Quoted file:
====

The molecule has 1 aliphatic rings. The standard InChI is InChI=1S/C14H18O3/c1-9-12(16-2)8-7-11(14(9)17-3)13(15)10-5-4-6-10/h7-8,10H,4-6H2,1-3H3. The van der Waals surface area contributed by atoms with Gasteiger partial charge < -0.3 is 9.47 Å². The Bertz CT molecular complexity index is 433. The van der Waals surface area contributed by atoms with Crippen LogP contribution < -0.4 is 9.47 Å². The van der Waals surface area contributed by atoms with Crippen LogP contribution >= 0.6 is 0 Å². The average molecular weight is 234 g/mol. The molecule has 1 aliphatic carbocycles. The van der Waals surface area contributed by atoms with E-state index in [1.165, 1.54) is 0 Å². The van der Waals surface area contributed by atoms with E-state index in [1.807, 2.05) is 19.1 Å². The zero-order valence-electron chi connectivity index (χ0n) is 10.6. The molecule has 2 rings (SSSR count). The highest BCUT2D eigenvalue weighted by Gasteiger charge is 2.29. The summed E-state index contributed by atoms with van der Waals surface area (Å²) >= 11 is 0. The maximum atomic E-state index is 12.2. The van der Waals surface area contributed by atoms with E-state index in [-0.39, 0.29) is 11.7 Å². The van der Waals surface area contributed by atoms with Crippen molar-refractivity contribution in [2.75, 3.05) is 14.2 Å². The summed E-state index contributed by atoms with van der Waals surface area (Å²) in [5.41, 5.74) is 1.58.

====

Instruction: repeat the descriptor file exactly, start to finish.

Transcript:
The molecule has 1 aliphatic rings. The standard InChI is InChI=1S/C14H18O3/c1-9-12(16-2)8-7-11(14(9)17-3)13(15)10-5-4-6-10/h7-8,10H,4-6H2,1-3H3. The van der Waals surface area contributed by atoms with Gasteiger partial charge < -0.3 is 9.47 Å². The Bertz CT molecular complexity index is 433. The van der Waals surface area contributed by atoms with Crippen LogP contribution < -0.4 is 9.47 Å². The van der Waals surface area contributed by atoms with Crippen LogP contribution >= 0.6 is 0 Å². The average molecular weight is 234 g/mol. The molecule has 1 aliphatic carbocycles. The van der Waals surface area contributed by atoms with E-state index in [1.165, 1.54) is 0 Å². The van der Waals surface area contributed by atoms with E-state index in [1.807, 2.05) is 19.1 Å². The zero-order valence-electron chi connectivity index (χ0n) is 10.6. The molecule has 2 rings (SSSR count). The highest BCUT2D eigenvalue weighted by Gasteiger charge is 2.29. The summed E-state index contributed by atoms with van der Waals surface area (Å²) >= 11 is 0. The maximum atomic E-state index is 12.2. The van der Waals surface area contributed by atoms with E-state index in [-0.39, 0.29) is 11.7 Å². The van der Waals surface area contributed by atoms with Crippen molar-refractivity contribution in [2.75, 3.05) is 14.2 Å². The summed E-state index contributed by atoms with van der Waals surface area (Å²) in [5.41, 5.74) is 1.58.